By Mark F. Gray, AFRO Staff Writer, [email protected]
Dr. Charlene Dukes, who has led the renaissance of Prince George’s Community College, announced she will retire at the end of the Spring 2020 semester. Dukes informed the members of the College’s faculty and staff during an address to them on Oct. 29. The process of initiating a national search for the ninth president of the College is expected to begin shortly.
“President Dukes is a talented educator and leader who is passionate about Prince George’s Community College, the County, and the region,” said Sidney Gibson, chair of Prince George’s Community College (PGCC) Board of Trustees in a statement. “We are pleased that she has served this community as president for 13 years.”
President Dukes became the PGCC’s eighth and first female president in 2007. In over a decade as leader of the five-campus-college, she was on the front lines of developing partnerships between the academic and business communities throughout the County. She has also been noted for her tenacity when advocating for resources that continue through construction projects which have changed the face of the campus and through academic realignment that embraces new technology to improve advising and other support programs. Under her leadership, collaborative partnerships, responsive degree and training programs, and a commitment to student success allowed PGCC to address diverse education and workforce development demands for its students.
Dr. Dukes played a pivotal role in developing partnerships with Prince George’s County Public Schools, leading to the development of the Academy for Health Sciences, the first middle college in the state of Maryland. It also includes a Teacher Academy, two P-Tech Schools and the 3D Scholars Program with University of Maryland Global Campus. She was also instrumental in two Information Technology Early College Academies with the Chesapeake Math and Information Technology Charter School’s north and south campuses.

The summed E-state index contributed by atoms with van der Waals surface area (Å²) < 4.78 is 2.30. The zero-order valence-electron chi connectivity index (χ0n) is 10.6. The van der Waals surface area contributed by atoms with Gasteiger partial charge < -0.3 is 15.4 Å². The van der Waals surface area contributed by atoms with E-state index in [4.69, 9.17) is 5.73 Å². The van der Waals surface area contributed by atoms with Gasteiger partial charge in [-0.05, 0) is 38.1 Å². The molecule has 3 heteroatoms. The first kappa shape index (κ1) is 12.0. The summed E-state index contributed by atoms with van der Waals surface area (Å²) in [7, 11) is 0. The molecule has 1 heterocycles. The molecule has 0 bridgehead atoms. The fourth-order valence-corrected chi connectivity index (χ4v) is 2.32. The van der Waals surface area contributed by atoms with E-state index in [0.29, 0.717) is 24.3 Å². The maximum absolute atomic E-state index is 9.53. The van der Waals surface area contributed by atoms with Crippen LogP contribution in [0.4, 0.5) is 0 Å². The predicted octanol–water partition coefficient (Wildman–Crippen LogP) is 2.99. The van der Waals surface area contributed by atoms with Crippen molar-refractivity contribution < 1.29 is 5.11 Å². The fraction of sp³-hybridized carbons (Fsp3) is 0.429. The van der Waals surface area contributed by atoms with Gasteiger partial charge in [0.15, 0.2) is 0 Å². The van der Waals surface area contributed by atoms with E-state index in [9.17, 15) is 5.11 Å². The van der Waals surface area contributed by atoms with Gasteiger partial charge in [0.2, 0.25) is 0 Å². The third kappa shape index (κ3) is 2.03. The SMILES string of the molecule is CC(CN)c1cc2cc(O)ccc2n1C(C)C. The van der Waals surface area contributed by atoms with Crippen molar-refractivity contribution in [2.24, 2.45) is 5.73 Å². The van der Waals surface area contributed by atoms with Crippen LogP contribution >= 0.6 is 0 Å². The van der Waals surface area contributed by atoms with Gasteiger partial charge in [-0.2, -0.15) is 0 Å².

She took the lead in the realignment of organizational restructuring and programs to the major components of the college’s 2019-2021 strategic plan that is focusing on student success, regional impact and organizational excellence. PGCC serves 40,000 students annually on its it’s flagship Largo campus and through its four satellite learning centers.
President Dukes also worked closely with former County Executive Rushern L. Baker, III as co-chair of the task force for the development of the Prince George’s County Promise Scholarship. The scholarship provides financial support for college students graduating from Prince George’s County Public Schools.
Her tenure will also be marked for the improvements to the facilities on the 52-year-old Largo campus and many of the College’s degree and extension sites. Dr. Dukes helped initiate the renovations to Bladen Hall and the Center for Health Studies. Her legacy will also be marked by the construction of the Culinary Arts Center and the Center for the Performing Arts, both of which have opened within the last year. As enrollment increased, she led initiatives for additional square footage at University Town Center and Laurel College Center. As her final semester begins, new construction and renovation will begin on the largest and oldest classroom building, Marlboro Hall.
President Dukes served as vice president for Student Services at PGCC prior to becoming president. Washingtonian magazine recognized her as one of the 100 most powerful women in the Washington Metropolitan Area in 2011, 2013, 2015, and 2017. She was also inducted into the Maryland Women’s Hall of Fame in 2013. From 2007 through 2015, she also served on the Maryland State Board of Education and was president for those last three years.